Step 1: build a simulator. Anyone who doesn’t do this is building a very buggy system.
After you have the experience of building your first distributed system on top of a simulator that induces partitions / delays etc… you will forever consider writing them without a simulator to be like driving drunk and blindfolded. So many bugs will pop out. Our laptops don’t behave like networked systems. If you built a plane in windtunnel with zero induced turbulence effects, would you then fly that plane? Because that’s how people are building the distributed systems you use today, and fixes only happen occasionally when someone is lucky enough to realize there’s even anything wrong. They would save so much time debugging high-cost issues in production if they had tested the thing with a simulator.
But it’s not complex to build a simulator. Much simpler than the subtleties of CRDT convergence with dynamic membership or raft with a single partition that causes dueling candidacies etc… And if you write a few simple tests, like “is the sequence of observed client responses actually possible to observe with any combination of client requests (possibly dropping ones where responses were not observed) executed serially?” which gives you a straightforward linearizability test. You can write simpler invariants that get executed after each message is delivered and processed, like “are there more than 1 leaders that can convince a majority of the cluster to do as they say?” (split brain).
Simulators give you implementations that Jepsen will not find bugs in, at least as far as the core state machine for your distributed algorithms is concerned. It takes 5 minutes to run 1 jepsen test on a cluster, usually after spending 1 month to implement jepsen for the system, or paying someone hundreds of thousands of dollars to do it for you. You can run thousands of interesting workloads per second on a laptop, stretching the possible delivery horizons for messages way farther, and finding far more bugs.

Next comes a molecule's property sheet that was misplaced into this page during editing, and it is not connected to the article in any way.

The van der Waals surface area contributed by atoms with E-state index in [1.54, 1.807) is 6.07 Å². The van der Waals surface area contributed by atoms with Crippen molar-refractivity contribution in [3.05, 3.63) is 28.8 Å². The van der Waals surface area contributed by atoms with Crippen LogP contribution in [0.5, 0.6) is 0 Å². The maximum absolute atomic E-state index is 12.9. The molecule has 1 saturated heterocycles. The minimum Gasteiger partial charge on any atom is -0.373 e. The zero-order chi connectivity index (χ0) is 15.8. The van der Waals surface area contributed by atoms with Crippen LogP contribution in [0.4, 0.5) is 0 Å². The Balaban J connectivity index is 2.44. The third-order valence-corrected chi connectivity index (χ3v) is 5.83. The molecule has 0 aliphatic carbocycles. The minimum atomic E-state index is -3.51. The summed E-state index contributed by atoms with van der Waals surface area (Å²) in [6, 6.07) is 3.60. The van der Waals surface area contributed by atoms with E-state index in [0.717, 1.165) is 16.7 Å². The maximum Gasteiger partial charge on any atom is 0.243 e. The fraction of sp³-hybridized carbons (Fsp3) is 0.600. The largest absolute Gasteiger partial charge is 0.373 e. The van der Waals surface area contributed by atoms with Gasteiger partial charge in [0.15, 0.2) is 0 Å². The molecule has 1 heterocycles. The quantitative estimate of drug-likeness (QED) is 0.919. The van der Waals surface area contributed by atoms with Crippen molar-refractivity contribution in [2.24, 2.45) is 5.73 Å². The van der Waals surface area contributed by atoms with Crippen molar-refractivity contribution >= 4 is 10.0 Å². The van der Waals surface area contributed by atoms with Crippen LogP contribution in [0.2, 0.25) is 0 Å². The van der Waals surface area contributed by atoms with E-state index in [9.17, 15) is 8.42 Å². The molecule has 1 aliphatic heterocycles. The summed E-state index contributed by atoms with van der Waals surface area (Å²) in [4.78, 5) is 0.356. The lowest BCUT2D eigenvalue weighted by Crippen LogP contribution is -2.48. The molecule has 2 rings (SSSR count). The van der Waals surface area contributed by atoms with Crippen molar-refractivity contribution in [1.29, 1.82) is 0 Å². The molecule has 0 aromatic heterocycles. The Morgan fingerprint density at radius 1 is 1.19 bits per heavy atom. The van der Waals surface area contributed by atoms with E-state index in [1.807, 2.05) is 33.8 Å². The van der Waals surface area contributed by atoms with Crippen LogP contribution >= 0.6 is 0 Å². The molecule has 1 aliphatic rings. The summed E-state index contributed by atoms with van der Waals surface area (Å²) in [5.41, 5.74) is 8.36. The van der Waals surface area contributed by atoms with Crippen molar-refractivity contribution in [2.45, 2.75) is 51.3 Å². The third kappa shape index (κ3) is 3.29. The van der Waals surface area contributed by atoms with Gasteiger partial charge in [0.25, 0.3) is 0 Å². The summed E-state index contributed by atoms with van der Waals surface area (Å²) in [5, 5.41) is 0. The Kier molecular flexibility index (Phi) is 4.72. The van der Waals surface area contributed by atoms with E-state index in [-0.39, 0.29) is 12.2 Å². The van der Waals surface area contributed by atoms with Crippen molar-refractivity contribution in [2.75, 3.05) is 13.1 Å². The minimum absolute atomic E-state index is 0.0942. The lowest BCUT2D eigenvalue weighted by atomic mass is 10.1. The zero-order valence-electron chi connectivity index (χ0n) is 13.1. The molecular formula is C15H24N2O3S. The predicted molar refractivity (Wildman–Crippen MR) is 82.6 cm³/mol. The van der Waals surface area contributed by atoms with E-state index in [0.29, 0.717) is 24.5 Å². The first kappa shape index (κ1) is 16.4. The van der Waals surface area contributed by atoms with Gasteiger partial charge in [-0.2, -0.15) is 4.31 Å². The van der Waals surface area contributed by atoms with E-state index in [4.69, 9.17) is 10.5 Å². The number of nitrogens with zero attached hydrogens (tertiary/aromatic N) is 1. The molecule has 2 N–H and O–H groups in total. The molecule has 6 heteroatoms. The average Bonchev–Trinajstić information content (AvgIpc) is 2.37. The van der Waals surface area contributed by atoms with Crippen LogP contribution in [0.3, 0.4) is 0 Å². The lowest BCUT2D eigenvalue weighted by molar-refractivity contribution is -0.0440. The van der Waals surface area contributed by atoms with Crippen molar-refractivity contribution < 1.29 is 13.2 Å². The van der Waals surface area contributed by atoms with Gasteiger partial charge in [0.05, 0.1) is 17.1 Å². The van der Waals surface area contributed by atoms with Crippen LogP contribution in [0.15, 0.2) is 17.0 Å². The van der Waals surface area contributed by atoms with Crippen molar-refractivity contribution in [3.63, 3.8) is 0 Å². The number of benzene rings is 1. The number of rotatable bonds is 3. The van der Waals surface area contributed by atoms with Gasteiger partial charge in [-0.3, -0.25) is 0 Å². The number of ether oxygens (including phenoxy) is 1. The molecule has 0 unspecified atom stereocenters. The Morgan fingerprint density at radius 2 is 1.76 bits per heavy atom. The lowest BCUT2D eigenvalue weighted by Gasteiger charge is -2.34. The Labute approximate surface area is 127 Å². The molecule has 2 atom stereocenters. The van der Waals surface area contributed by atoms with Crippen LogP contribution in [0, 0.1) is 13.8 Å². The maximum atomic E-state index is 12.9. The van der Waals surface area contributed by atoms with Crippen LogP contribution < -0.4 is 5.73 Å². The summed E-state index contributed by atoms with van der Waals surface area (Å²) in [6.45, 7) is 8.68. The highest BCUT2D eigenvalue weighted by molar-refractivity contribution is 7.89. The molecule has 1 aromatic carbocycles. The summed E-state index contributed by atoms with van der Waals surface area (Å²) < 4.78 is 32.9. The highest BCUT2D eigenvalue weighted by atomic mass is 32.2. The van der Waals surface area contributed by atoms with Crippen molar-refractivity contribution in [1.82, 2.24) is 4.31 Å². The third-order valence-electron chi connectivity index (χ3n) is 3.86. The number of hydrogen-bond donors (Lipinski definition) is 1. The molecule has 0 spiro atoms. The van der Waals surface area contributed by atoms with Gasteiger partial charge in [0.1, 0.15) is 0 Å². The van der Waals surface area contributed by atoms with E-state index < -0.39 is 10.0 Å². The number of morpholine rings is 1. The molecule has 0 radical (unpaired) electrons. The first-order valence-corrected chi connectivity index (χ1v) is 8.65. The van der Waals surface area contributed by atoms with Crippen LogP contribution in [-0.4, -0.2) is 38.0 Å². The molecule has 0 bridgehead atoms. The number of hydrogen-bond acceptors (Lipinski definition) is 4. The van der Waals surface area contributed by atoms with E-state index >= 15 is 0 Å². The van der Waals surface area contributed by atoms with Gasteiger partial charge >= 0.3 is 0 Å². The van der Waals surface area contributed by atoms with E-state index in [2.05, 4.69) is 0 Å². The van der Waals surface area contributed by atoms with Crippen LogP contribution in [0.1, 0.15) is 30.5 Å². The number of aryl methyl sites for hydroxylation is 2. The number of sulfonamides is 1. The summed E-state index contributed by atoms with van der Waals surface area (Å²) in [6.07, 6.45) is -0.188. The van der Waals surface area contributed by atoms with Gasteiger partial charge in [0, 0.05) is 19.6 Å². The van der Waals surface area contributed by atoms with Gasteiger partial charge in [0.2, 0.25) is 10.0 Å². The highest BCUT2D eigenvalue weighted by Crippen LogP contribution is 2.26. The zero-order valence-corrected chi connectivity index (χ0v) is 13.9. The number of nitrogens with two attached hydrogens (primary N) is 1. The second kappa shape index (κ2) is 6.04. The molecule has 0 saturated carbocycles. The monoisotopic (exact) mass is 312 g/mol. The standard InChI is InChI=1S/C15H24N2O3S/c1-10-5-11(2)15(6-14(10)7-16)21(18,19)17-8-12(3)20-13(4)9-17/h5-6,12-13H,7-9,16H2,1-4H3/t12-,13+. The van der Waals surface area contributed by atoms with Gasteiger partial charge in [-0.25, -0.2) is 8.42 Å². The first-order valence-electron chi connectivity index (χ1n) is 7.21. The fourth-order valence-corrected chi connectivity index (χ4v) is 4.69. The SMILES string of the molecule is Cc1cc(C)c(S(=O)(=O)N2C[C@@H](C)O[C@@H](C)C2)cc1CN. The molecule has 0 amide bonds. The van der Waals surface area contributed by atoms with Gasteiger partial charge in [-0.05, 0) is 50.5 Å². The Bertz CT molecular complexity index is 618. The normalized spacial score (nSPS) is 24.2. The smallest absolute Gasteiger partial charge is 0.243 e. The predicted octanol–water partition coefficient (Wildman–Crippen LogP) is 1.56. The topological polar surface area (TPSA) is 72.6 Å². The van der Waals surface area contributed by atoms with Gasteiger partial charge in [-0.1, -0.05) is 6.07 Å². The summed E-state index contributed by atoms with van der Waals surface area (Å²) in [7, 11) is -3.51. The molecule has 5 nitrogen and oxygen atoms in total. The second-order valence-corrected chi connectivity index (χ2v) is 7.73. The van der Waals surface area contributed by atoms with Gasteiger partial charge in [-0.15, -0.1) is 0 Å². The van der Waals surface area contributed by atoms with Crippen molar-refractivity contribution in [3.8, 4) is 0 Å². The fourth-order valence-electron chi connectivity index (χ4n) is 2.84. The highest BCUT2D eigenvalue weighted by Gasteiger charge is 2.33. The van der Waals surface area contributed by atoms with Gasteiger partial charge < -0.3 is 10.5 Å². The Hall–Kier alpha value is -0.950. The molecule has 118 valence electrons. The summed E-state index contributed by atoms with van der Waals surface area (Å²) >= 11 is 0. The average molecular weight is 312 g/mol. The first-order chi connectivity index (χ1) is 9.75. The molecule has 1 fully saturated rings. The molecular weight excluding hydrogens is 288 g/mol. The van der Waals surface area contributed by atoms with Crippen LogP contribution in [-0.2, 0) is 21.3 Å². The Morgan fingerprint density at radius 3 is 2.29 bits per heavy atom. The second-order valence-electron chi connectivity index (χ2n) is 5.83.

You can choose your timing assumption model, but the simplest to implement, and also the one that guarantees the freedom from the most bugs in the wild, is the asynchronous model, where any message can be arbitrarily delayed (maybe forever, dropped) or reordered with others.
This is one possible interface that has worked well for me:
// called when this state machine receives a message,
// responds with outgoing messages
fn receive(msg, at) -> [(msg, destination)]
// periodically called for handling periodic functionality,
// like leader election etc...
fn tick(at) -> [(msg, destination)]
This general pattern is called “discrete event simulation”. If you’re coming into distributed systems, if you learn this technique, you will have a massive advantage over anyone who claims to be a distributed systems expert but just tests in production / their laptop / jepsen.
“Step 1: build a simulator.”
“Simulators give you implementations that Jepsen will not find bugs in”
“This general pattern is called “discrete event simulation”.”
In short, do what FoundationDB did to get systems so robust that Jepsen team doesn’t think they would find enough to merit a test. :)